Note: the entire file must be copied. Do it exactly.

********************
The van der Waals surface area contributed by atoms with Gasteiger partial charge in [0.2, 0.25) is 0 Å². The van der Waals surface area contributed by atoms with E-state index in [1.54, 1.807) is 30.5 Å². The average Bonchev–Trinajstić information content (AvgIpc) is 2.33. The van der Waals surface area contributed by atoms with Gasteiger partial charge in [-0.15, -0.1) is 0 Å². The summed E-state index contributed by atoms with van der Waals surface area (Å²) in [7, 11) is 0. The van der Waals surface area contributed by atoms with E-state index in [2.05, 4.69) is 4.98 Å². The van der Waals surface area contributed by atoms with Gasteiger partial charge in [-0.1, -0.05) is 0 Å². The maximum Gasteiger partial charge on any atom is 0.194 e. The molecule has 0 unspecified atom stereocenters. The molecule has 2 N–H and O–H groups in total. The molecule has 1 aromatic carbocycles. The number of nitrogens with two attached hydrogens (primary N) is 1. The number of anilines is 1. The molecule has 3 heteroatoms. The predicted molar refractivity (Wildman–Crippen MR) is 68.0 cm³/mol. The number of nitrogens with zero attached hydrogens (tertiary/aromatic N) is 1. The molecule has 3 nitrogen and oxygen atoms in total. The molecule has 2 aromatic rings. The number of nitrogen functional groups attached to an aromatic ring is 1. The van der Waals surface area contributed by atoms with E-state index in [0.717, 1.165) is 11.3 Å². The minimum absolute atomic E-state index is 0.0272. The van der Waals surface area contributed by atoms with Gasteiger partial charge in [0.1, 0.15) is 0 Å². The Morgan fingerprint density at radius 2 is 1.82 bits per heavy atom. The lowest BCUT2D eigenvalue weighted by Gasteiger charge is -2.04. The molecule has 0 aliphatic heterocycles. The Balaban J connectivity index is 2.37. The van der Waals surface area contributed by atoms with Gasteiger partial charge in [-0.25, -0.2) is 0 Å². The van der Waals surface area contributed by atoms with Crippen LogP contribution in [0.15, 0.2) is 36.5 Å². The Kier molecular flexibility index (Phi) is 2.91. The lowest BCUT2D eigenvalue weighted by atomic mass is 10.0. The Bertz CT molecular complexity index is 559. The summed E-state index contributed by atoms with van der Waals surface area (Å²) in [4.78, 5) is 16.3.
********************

The van der Waals surface area contributed by atoms with Gasteiger partial charge in [0.2, 0.25) is 0 Å². The van der Waals surface area contributed by atoms with E-state index in [1.54, 1.807) is 30.5 Å². The average Bonchev–Trinajstić information content (AvgIpc) is 2.33. The van der Waals surface area contributed by atoms with Gasteiger partial charge in [-0.15, -0.1) is 0 Å². The summed E-state index contributed by atoms with van der Waals surface area (Å²) in [7, 11) is 0. The van der Waals surface area contributed by atoms with E-state index in [2.05, 4.69) is 4.98 Å². The van der Waals surface area contributed by atoms with Gasteiger partial charge in [-0.1, -0.05) is 0 Å². The maximum Gasteiger partial charge on any atom is 0.194 e. The molecule has 0 unspecified atom stereocenters. The molecule has 2 N–H and O–H groups in total. The molecule has 1 aromatic carbocycles. The number of nitrogens with two attached hydrogens (primary N) is 1. The number of anilines is 1. The molecule has 3 heteroatoms. The predicted molar refractivity (Wildman–Crippen MR) is 68.0 cm³/mol. The number of nitrogens with zero attached hydrogens (tertiary/aromatic N) is 1. The molecule has 3 nitrogen and oxygen atoms in total. The molecule has 2 aromatic rings. The number of nitrogen functional groups attached to an aromatic ring is 1. The van der Waals surface area contributed by atoms with E-state index in [0.717, 1.165) is 11.3 Å². The minimum absolute atomic E-state index is 0.0272. The van der Waals surface area contributed by atoms with Gasteiger partial charge in [0.1, 0.15) is 0 Å². The Morgan fingerprint density at radius 2 is 1.82 bits per heavy atom. The lowest BCUT2D eigenvalue weighted by Gasteiger charge is -2.04. The molecule has 0 aliphatic heterocycles. The Balaban J connectivity index is 2.37. The van der Waals surface area contributed by atoms with Gasteiger partial charge in [-0.25, -0.2) is 0 Å². The van der Waals surface area contributed by atoms with Crippen LogP contribution in [0.15, 0.2) is 36.5 Å². The Kier molecular flexibility index (Phi) is 2.91. The lowest BCUT2D eigenvalue weighted by atomic mass is 10.0. The Bertz CT molecular complexity index is 559. The summed E-state index contributed by atoms with van der Waals surface area (Å²) in [4.78, 5) is 16.3.